The form of thrusting can vary: shallow or deep (which may affect the pleasure of both husband and wife, in different ways), at various angles, with various speeds.  It can follow a pattern that is consistent or shifting.  The thrusting can sometimes be slow, at other times somewhat faster, and sometimes very fast (though a man ought to be careful about assuming that faster is better -- that is not always the case, at all).  It is probably more common to start with slow thrusting and to move eventually to faster thrusting, but the pace can be varied.

  I'm aware that there are ways to have marital intercourse that don't involve thrusting -- the coital alignment technique is the most obvious one -- and I'm not saying that thrusting is necessary.  It just seems to be the most typical way of having marital relations, and thrusting is, as I said above, somewhat a reflection of the general role of male and female in marital lovemaking, despite the great variety of forms that marital lovemaking may take.

   But the most important rule is simply to observe what your beloved responds to, what she likes.  That may not be the same every time.  So just paying attention, experimenting a bit, seeing what she likes is the most sensible path to take.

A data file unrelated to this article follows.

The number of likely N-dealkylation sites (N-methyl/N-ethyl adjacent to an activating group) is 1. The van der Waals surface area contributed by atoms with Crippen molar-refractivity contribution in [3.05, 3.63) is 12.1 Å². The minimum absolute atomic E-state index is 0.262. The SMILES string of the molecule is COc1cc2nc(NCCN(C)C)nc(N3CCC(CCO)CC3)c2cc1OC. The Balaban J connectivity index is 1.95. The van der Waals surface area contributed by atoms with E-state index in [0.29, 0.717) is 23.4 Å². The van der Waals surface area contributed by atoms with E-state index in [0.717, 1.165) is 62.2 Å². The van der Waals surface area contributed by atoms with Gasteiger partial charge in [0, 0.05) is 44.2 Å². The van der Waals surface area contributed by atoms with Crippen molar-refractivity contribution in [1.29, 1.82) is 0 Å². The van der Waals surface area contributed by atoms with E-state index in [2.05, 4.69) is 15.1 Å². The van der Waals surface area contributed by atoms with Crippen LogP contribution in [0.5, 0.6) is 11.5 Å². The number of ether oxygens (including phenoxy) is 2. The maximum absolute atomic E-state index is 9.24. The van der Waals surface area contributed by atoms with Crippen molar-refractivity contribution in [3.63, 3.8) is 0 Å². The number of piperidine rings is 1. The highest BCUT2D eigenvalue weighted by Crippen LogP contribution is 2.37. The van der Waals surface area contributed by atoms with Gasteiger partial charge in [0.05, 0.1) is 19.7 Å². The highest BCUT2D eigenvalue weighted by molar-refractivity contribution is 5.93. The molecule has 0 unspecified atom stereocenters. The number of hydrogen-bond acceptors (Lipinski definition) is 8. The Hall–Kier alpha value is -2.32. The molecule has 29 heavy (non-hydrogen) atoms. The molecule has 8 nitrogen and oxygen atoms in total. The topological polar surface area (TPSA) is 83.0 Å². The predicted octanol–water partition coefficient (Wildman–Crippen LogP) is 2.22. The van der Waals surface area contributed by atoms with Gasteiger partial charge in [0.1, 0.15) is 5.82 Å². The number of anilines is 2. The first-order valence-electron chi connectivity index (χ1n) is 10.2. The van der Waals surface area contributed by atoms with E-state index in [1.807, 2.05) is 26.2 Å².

How to Act in Union?

The Forms of Union

    A great deal of attention in "sex manuals," from the Kama Sutra to  The Joy of Sex, is devoted to sex positions.  In a website devoted to reflection on the meaning of sex -- especially its personal dimension -- there's not much reason to get into the question of various positions.  Variety in marital lovemaking is, like variety in other matters of sense pleasure (eating meals, for example) normal and appropriate.  Hardly anyone would like to make love the exact same way every time.  (As I mention elsewhere, I think that marital couples often find a lovemaking pattern they particularly like, and  follow that for a while, and then modify it, or try something new eventually, and do that for a while.)